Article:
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Remembering Giles Radice: A One-Man Think Tank

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Text: Paul on Politics. Giles Radice in foreground surrounded by his various publications, Keir Starmer behind him, standing in front of Houses of parliament.

Keir Starmer celebrates his sixtieth birthday this weekend. When he’s blown out his candles, maybe he will consider the past couple of years. The opinion polls show a remarkable turnaround in Labour’s standing since the wasteland of 2019, especially on economic competence. Starmer has brought Labour back from the dead. This week’s national executive results consolidate his position on the party’s ruling body, with 28 NEC members supportive of his leadership, opposed to 11 who want to tear him down. Despite this wreckers’ bloc, Starmer now can move the party further in the direction he wants. As he made clear in interviews this week, that direction is towards Downing Street.

Yet there is absolutely no room for complacency. Some of the figures elected to the NEC have abhorrent views on antisemitism, have defended some of the very worst offenders, and will use their platform to resist further action to drive out Labour’s racists. There is still a group in the party who believe the period 2015-2019 was some kind of high watermark in Labour’s fortunes, and want to re-enact it in perpetuity. The NEC results give us hope and also serve as a reminder that la lutta continua. For Labour there are huge struggles ahead. Starmer will need focus and courage.

I was reminded of courage this week with the sad passing of Giles Radice. Radice was a Labour MP and peer, but his main legacy is contained to two pieces of work. One was the Southern Discomfort project which he led for the Fabian Society, which challenged a Scottish, Welsh, London and Northern England-dominated Labour Party that it must win in the south of England. By investigating voters’ attitudes in Gravesham, Harlow, Luton South, Slough and Stevenage after the 1992 election, Radice set out a roadmap for Labour to win back these Labour-sceptic southern voters. Economic credibility was top of their list. In 1992 Labour lost those five seats; in 1997 we won them, and it was no coincidence.

The second of Radice’s significant contributions was Labour’s Path to Power: The New Revisionism in 1989. Few political writers can claim such impact or prophesy. His book was a hard-hitting, no-nonsense explanation of how and why Labour should modernise, or be doomed to a slow death. By anchoring his work in the European revisionist tradition, starting with Bernstein, via Bad Godesberg, to Gaitskell, to Crosland, he showed that Labour modernisation is not a compromise or sell-out, but a durable political method to deliver electoral success.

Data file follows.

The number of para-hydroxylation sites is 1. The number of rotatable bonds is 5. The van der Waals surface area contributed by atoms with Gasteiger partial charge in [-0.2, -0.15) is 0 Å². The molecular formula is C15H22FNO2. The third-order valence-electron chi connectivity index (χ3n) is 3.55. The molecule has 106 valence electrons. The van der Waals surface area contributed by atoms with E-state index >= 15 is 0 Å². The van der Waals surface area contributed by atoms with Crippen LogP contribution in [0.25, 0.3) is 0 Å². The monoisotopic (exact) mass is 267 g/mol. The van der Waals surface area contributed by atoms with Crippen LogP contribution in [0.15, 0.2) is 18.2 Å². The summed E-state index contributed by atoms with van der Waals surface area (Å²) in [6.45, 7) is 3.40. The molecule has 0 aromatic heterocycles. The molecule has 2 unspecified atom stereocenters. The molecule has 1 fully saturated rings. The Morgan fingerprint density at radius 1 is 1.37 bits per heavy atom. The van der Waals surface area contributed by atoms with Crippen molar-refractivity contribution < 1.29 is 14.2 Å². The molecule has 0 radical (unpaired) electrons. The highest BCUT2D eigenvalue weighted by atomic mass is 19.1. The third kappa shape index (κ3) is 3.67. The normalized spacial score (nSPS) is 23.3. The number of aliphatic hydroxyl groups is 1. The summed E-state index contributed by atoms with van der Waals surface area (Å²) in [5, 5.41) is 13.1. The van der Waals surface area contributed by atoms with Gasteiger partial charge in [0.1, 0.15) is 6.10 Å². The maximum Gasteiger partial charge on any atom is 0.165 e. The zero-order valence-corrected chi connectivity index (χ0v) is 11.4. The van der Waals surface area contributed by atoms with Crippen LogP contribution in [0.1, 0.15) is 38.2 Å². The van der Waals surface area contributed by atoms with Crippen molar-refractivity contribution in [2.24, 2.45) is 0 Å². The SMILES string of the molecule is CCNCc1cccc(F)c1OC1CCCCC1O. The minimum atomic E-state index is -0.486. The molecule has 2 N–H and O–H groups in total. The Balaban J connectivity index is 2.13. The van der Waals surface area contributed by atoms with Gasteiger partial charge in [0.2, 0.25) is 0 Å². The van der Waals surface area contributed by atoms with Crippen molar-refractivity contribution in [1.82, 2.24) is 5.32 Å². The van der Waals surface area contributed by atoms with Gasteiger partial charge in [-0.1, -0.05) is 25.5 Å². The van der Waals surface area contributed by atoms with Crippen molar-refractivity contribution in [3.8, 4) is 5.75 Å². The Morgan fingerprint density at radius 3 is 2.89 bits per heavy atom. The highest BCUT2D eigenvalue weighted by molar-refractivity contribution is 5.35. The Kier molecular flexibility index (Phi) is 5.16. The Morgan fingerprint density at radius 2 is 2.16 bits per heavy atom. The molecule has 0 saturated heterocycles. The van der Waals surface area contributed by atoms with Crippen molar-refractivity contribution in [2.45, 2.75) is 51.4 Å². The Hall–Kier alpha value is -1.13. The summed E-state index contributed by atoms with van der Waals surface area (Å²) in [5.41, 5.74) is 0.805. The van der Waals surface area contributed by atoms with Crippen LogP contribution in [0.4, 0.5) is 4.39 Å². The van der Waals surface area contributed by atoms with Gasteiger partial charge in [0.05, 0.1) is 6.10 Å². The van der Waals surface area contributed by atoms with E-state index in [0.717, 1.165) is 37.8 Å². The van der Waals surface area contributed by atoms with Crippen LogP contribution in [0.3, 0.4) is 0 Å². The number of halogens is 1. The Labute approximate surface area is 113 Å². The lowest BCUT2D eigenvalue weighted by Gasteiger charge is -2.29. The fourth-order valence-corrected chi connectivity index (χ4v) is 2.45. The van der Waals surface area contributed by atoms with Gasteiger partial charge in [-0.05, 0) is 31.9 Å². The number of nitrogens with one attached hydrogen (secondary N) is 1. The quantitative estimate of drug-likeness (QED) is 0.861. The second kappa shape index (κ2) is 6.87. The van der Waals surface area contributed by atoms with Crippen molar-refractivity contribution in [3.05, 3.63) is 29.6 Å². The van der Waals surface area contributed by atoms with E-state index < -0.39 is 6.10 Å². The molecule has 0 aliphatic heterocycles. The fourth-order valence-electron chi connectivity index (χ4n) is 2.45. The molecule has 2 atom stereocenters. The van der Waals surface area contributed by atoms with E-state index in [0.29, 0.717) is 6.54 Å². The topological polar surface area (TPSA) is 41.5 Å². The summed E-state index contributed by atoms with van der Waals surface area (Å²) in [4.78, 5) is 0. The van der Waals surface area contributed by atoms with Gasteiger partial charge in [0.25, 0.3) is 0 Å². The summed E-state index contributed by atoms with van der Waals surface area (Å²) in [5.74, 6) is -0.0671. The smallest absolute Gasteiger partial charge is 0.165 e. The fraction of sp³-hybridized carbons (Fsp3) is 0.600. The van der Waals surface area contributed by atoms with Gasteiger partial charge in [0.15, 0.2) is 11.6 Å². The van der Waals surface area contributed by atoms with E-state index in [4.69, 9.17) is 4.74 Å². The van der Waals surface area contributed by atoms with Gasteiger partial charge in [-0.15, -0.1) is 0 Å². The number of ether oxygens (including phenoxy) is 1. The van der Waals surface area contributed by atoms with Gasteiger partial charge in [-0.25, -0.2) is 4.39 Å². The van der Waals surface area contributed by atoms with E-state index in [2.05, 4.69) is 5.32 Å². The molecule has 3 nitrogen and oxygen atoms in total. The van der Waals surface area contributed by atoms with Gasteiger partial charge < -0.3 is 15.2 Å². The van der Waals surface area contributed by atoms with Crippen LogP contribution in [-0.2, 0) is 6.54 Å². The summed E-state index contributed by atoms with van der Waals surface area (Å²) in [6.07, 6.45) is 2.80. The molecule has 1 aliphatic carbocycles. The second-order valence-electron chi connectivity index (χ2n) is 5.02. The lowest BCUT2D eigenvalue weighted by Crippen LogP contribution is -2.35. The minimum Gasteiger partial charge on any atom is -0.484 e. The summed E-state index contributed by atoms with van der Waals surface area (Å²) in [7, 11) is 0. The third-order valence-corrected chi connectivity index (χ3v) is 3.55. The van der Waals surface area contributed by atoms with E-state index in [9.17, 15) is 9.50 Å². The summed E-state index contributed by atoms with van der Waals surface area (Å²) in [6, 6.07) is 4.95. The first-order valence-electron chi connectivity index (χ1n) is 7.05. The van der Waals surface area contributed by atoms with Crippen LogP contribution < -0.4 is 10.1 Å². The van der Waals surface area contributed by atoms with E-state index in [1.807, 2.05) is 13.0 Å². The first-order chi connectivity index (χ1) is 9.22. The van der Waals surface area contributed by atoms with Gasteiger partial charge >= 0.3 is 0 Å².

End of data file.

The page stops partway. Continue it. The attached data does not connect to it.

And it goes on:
Radice set out four components to successful revisionism: first, analysing what is actually happening as opposed to what a particular dogma says ought to happen, second distinguishing clearly between values and methods, thirdly, subjecting values and methods to scrutiny, and – if necessary – being prepared to modify these in the light of changing circumstances, and fourth, supporting open and pluralistic procedures by which ideas and policies are not only tested against criticism but changed in the light of that criticism. He says: ‘…revisionism is a radical cast of mind, a critical way of evaluating human affairs and politics, in order to develop strategies and policies which take account of change.’

Radice’s conclusions from this method were that Labour should become a ‘citizen’s party’ for the majority, a party of social justice and fair distribution of resources, committed to reducing inequalities, coupled with the expansion of freedom, opportunity and choice and higher standards of living. He was pro-European, anti-nationalisation, pro-Nato, and fiercely against the Leninists who ‘have fed off the Labour Party.’ He wrote ‘A Labour Party which is seen to be effectively sorting out anti-democratic elements within its own ranks is more likely to be entrusted with running the country.’ Those Labour majorities of 179, 167, and 66 owe a vast amount to Radice and the other modernisers who spoke out and organised in the 1980s and 1990s.

But there are also lessons for today’s modernisers. The parallels are stark: Labour languishing in opposition after a run of defeats, a Tory party swapping leaders purely for electoral advantage, and a public wary of Labour extremism and profligacy. There are those who confuse ends and means, and stick to outdated dogma. There are those who think shouting ‘Starmer Out’ is a winning formula.

And there are those brave souls willing to show courage, like the decent folks who find themselves on the NEC and the national policy forum (NPF) after this year’s elections. Sure, there will be people for whom the 2019 Labour manifesto is Holy Writ, and any deviation is apostasy. But they are wrong. Ossified, unreflective, immutable cult-like faith is no answer to climate change or the cost-of-living crisis.

The answer lies in further and faster modernisation of Labour’s policies, organisation and internal culture, guided by revisionism. Revisionism is, by definition, a method that can be applied to modern problems from gas prices to sewage on the beaches. It gives us the political space to construct new platforms, without losing focus on why we’re here. Devising policies to fix problems is harder than sloganising and marching up and down, but far more effective. The means will differ in each specific circumstance, but the ends – social justice, equality, liberty – remain the same. Bernstein knew it, Crosland knew it, Radice knew it, and I trust that Keir Starmer knows it too. Happy birthday.

If you enjoyed this Paul on Politics, check out his previous issue: The Labour Party is a Party for Government, Not Protest